Blog by Toby Welch

<< back to article list

Stories of E-book Success

Stories of e-book success are inspiring. Take Paul Pilkington, a British university lecturer. He self-published The One You Love, the first book in a mystery trilogy. He offered the book for free and went on to sell more than 150,000 copies of book two and three in the series, books he self-published himself. Once he hit the top of the Amazon Kindle US and UK 
charts, literary agents started calling. He signed a deal with Hodder & Stoughton in the UK and his series comes out in paperback around the world in 2014. Pilkington’s story is no longer an anomaly – self-published authors being snatched up by traditional publishers are becoming a common occurrence.

The money aside, the power of self-publishers can’t be denied either. In November 2013, a 19-year-old physics student named Beth Reeks was named one of Time magazine’s 16 most influential teenagers in the world, alongside Justin Bieber and a slew of other known celebrities. Reeks self-published her first romance book The Kissing Booth on a story-sharing website, Wattpad. When she amassed a whopping 19 million followers, Random House came knocking on her door. Impressive results for a high school student who hoped a few people would read her story.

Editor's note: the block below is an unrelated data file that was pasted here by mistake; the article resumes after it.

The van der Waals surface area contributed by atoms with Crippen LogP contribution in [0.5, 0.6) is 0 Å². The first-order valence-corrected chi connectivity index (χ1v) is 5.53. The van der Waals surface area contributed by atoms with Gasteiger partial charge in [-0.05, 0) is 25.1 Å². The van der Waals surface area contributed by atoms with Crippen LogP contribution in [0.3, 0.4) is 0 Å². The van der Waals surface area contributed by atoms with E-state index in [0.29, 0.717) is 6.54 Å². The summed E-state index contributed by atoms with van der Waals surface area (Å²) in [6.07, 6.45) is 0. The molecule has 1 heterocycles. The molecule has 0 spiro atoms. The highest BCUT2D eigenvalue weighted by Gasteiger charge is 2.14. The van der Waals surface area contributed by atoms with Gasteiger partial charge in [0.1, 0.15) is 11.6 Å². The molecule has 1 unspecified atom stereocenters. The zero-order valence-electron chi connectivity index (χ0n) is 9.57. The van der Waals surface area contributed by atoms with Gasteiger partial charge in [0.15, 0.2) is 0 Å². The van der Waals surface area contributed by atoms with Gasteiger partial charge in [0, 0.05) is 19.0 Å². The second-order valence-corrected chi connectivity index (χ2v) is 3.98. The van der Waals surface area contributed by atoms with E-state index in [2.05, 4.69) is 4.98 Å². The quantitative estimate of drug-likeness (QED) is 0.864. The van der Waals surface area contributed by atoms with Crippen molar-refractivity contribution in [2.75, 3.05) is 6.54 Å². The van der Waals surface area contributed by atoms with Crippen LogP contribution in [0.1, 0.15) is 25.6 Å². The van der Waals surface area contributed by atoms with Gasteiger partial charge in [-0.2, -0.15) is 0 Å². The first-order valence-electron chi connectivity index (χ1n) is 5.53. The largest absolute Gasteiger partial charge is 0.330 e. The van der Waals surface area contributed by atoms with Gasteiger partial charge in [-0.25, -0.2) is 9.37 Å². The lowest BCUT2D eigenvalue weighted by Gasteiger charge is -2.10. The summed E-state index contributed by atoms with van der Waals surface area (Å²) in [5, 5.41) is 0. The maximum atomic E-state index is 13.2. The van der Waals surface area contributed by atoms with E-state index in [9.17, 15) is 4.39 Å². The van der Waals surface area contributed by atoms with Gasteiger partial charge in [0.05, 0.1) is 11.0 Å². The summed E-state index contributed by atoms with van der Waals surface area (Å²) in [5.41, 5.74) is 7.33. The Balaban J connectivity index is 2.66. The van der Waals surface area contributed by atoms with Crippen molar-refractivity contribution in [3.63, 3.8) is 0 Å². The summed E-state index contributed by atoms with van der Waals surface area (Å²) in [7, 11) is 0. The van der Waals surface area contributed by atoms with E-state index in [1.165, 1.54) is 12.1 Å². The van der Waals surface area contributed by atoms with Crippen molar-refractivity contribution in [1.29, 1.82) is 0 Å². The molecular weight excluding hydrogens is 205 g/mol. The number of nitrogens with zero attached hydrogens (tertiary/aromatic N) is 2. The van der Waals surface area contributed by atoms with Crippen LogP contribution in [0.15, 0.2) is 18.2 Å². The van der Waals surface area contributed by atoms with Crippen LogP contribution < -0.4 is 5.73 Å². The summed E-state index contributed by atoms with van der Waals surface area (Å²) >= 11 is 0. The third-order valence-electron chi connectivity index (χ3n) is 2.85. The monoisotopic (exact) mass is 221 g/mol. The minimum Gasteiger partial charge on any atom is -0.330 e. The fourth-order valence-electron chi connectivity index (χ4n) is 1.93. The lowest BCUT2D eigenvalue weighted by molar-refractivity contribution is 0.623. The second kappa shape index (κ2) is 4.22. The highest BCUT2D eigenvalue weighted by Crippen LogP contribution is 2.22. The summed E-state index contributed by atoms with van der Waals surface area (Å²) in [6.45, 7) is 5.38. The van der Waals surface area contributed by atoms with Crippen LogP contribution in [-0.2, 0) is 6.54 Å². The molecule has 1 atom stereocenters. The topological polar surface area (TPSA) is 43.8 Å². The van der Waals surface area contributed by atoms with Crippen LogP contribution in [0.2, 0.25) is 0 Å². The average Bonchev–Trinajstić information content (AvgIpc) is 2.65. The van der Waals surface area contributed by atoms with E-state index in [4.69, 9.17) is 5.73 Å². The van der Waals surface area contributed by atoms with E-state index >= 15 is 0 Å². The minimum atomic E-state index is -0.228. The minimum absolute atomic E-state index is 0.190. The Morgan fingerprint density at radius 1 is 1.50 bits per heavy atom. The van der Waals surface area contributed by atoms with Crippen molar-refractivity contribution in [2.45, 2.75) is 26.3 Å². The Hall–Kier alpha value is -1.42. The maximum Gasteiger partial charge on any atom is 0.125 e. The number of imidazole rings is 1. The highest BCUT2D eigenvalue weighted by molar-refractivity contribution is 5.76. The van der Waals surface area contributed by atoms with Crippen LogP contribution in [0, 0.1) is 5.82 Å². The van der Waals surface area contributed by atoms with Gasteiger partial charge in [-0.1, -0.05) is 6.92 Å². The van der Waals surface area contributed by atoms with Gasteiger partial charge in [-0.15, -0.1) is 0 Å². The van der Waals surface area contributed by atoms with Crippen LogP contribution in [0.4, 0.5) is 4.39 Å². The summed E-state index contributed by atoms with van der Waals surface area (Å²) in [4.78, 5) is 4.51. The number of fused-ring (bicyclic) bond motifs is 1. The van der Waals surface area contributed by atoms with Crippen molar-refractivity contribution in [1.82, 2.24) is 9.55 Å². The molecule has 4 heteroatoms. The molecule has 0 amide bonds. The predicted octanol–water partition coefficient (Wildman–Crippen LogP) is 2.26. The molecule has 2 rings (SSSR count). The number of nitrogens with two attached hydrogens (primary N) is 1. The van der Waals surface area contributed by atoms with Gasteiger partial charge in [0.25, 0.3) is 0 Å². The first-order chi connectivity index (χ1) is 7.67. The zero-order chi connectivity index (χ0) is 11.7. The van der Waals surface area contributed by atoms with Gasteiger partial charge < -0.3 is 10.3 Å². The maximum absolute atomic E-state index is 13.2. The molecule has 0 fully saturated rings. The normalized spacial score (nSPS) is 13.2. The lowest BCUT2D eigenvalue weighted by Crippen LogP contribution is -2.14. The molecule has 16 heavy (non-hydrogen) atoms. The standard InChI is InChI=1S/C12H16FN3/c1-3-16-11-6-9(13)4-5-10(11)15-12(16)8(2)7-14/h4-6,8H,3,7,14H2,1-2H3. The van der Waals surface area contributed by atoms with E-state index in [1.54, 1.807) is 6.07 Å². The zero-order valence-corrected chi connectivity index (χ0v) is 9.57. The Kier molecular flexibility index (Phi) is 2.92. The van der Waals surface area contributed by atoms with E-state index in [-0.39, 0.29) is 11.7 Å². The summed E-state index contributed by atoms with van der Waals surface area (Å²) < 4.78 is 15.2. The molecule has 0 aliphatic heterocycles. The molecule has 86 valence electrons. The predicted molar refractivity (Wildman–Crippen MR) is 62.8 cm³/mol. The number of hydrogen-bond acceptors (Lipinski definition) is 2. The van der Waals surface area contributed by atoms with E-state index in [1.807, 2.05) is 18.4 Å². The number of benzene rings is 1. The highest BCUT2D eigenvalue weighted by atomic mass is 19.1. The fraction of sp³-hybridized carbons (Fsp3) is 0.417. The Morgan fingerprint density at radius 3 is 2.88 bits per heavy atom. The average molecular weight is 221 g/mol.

We know these stories are the exception, not the norm, although they are great fodder. The New York Times summed it up in an article from August 2013: “Most self-published books sell fewer than 100 or 150 copies, many authors and self-publishing company executives say. There are breakout successes, to be sure, and some writers can make money simply by selling their e-books at low prices. Some self-published books attract so much attention that a traditional publishing house eventually picks them up.”